As of 31 March 2023, all twenty short-term insurers reported capital positions exceeding the minimum capital requirement of ZW$37.5 million. Total assets for these insurers experienced a significant increase of 483%, rising from ZW$28.62 billion as of 31 March 2022 to ZW$166.89 billion as of 31 March 2023. Investment property represented the largest portion of total assets at 21%. However, there was a concerning 437% increase in premium debtors, reaching ZW$29.48 billion from ZW$5.49 billion. This ongoing rise in premium debtors remains a credit risk management concern that necessitates immediate attention from insurers.
Investment property and premium debtors emerged as the two significant asset classes, collectively accounting for 39% of total assets in the short-term insurance industry. Investment property alone constituted 21%, exceeding the limit of 10% set by Circular 2 of 2013. Additionally, premium debtors and other assets contributed 18% and 12% respectively, surpassing the limits of 5%. These violations of the prescribed limits indicate a need for short-term insurers to structure their investment portfolios in a manner that not only preserves policyholder value but also promotes a balanced investment mix aligned with the investment limits and asset/liability profiles defined by the Insurance and Pensions Commission (IPEC).
The industry's average retention ratio decreased from 62.15% to 57.50%, indicating a decline in the average risk appetite among direct short-term insurers. Retention ratios for individual insurers during the period varied widely, ranging from 2.66% to 99.84%. The dominance of mandatory motor insurance and a lack of innovation have led to insurers predominantly writing motor insurance and retaining 100% of their book due to statutory limits on Third Party motor insurance liabilities.
Technical liabilities for short-term insurers experienced a substantial increase of 523%, rising from ZW$6.59 billion to ZW$41.04 billion. The average liquid assets to technical reserves ratio rose from 63% in March 2022 to 101% in the comparative period of 2023, indicating a more cautious approach in setting aside liquid assets to cover unexpected claims. Technical assets in the short-term insurance sector surged by 845%, reaching ZW$18.81 billion as of 31 March 2023, compared to ZW$1.99 billion as of 31 March 2022. However, the technical assets were ZW$22.23 billion lower than the technical liabilities, which can be attributed to Third Party Insurance being the primary source of business for short-term insurers. Typically, insurers do not make reinsurance arrangements for third-party motor insurance due to the low statutory limits on claims. The highest proportion of technical liabilities was accounted for by gross outstanding claims. The industry is encouraged to improve claims settlement patterns to reduce outstanding liabilities and enhance financial stability.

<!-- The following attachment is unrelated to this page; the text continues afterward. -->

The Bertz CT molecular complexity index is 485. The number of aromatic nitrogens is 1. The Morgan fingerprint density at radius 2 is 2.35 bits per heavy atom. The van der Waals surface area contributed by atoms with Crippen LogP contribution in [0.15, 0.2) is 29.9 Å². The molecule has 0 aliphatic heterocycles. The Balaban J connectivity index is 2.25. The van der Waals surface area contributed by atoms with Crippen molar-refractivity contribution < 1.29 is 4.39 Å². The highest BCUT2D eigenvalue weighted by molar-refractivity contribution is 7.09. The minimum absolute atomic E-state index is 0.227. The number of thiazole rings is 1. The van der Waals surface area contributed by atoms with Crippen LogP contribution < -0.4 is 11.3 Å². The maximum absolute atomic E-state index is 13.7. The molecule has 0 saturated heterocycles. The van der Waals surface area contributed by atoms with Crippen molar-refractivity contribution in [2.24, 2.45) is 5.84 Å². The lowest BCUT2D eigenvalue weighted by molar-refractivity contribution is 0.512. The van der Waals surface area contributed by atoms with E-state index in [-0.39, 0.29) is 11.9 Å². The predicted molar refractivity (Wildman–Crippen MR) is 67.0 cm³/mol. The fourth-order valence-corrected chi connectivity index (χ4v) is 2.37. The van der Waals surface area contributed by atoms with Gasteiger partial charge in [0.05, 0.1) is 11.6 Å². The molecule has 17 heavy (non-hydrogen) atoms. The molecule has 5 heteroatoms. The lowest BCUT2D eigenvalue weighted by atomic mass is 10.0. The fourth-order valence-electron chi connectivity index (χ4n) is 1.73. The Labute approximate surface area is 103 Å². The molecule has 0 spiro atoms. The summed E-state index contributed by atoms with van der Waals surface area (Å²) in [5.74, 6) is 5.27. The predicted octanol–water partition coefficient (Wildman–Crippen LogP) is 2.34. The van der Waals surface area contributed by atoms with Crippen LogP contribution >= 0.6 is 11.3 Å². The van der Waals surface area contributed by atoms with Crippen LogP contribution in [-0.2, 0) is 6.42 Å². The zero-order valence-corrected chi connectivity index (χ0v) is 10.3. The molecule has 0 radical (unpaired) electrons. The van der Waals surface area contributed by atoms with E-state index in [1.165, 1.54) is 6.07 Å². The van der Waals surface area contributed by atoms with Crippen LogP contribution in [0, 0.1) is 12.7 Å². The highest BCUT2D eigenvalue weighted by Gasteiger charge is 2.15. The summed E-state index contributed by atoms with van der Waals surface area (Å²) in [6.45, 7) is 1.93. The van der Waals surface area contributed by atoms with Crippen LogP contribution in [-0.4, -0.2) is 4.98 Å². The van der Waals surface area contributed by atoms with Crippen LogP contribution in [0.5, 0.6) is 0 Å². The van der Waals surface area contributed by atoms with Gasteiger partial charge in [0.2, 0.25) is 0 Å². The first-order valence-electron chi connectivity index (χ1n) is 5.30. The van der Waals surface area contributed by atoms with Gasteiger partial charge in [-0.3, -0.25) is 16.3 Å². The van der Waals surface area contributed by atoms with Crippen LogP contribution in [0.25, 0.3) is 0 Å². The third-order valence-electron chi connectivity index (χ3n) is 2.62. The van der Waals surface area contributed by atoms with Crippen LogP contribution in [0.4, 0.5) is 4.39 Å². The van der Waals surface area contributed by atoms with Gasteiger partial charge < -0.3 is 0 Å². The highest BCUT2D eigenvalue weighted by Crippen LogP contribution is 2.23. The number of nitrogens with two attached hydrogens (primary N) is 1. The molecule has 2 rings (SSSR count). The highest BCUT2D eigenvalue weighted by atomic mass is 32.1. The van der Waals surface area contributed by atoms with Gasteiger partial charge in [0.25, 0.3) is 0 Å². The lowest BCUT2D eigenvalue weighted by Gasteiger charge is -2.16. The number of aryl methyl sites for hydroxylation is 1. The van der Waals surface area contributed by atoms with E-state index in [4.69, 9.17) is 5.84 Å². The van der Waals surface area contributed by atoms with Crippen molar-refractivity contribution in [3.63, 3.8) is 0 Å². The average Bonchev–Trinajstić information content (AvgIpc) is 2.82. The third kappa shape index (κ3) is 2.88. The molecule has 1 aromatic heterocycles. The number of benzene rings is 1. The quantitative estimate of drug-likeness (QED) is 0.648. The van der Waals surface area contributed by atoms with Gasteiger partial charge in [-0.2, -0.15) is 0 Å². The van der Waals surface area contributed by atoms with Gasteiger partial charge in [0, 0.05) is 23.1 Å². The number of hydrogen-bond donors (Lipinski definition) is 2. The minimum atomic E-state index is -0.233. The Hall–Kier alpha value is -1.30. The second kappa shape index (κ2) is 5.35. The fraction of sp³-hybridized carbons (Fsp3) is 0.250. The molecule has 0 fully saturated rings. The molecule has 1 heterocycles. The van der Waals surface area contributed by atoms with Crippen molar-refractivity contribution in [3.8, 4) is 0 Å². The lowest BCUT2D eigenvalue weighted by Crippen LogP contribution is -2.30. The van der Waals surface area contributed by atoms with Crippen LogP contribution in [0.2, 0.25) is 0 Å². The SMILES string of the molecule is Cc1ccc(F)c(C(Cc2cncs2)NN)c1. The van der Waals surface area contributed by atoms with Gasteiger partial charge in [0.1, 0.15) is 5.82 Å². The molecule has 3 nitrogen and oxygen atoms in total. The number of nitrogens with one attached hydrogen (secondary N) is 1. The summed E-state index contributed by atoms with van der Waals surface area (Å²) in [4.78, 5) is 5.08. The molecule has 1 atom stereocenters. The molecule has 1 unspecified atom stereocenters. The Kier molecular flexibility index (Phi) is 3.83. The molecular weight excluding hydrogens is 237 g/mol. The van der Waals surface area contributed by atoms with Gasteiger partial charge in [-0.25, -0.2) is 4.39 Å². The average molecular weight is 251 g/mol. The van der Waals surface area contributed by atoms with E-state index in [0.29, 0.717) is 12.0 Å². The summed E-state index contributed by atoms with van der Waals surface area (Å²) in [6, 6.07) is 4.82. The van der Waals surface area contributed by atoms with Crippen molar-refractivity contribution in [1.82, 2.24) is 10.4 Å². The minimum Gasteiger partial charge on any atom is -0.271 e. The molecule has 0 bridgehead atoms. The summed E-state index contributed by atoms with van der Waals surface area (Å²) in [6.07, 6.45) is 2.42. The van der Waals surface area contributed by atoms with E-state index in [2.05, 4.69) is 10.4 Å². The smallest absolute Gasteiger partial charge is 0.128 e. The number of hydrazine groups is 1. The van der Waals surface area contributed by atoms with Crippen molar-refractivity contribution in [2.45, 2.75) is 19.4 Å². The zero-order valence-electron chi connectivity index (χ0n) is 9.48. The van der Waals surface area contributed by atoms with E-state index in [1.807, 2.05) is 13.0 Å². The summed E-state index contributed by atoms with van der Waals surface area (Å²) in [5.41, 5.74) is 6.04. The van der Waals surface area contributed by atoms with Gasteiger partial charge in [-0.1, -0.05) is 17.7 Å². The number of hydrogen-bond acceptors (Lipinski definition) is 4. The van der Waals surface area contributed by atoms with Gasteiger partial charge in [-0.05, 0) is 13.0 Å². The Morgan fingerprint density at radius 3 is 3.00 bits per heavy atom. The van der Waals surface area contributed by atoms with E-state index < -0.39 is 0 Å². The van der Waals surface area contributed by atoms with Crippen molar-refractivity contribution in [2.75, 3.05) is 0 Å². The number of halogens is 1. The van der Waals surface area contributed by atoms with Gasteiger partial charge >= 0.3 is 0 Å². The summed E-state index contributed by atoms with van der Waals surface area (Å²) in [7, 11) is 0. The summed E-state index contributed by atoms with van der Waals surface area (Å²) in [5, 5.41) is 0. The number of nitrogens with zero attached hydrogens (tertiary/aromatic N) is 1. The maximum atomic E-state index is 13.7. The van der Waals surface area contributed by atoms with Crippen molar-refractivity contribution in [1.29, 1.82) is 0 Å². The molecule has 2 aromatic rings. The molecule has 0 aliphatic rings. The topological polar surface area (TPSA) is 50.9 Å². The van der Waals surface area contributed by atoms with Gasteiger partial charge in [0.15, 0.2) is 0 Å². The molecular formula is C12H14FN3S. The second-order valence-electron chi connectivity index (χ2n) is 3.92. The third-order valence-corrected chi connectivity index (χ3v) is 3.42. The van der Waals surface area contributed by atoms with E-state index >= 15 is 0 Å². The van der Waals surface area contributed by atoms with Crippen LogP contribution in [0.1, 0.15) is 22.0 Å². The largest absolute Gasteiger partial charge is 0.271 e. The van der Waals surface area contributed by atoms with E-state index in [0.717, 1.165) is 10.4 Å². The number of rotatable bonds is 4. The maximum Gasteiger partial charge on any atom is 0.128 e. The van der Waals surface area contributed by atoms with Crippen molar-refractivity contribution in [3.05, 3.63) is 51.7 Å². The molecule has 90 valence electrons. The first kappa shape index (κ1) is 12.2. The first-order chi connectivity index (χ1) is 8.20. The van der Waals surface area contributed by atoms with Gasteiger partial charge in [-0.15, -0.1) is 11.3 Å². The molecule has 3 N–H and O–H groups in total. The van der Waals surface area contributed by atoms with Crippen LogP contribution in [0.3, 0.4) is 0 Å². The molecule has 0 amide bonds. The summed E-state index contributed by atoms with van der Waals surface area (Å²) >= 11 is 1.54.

Short-term insurers reported a total profit after tax of ZW$11.53 billion for the three-month period ending 31 March 2023, representing a nominal increase of 290% compared to the ZW$2.96 billion reported during the same period in 2022. The combined ratio, a measure of profitability, significantly improved to 88% as of 31 March 2023, compared to 105% reported in the previous year. Short-term insurers achieved an underwriting profit of ZW$376.27 million, contrasting with an underwriting loss of ZW$674.36 million in the comparative period of 2022. However, rising operational and claims-related costs remain a concern, with eight out of twenty insurers reporting underwriting losses during the reporting period in 2023.
The average net commission ratio decreased to 1.8% during the period under review, down from 11.98% in the comparative period of 2022. This decrease reflects the corrective measures implemented by the Insurance and Pensions Commission (IPEC) to align commission rates in accordance with Circular 2 of 2009. The industry's average return on assets (ROA) and return on equity (ROE) stood at 14% and 28% respectively for the period, compared to 21% and 40% respectively for the quarter ending 31 March 2022. The decline in ROA indicates that the industry is not effectively utilizing its investment assets to maximize profitability.
Liquid assets in the form of cash and money market instruments witnessed a substantial increase of 633%, rising from ZW$2.63 billion as of 31 March 2022 to ZW$19.27 billion as of 31 March 2023. However, eight out of the twenty short-term insurers reported negative working capital ratios, and the industry's acid test ratio averaged 37.4% as of 31 March 2023. This low ratio raises concerns about short-term insurers' liquidity risk, indicating a limited capacity to meet short-term financial obligations. The acid test ratio for insurers as of 31 March 2023 ranged from 3% to 506%, highlighting significant disparities among companies.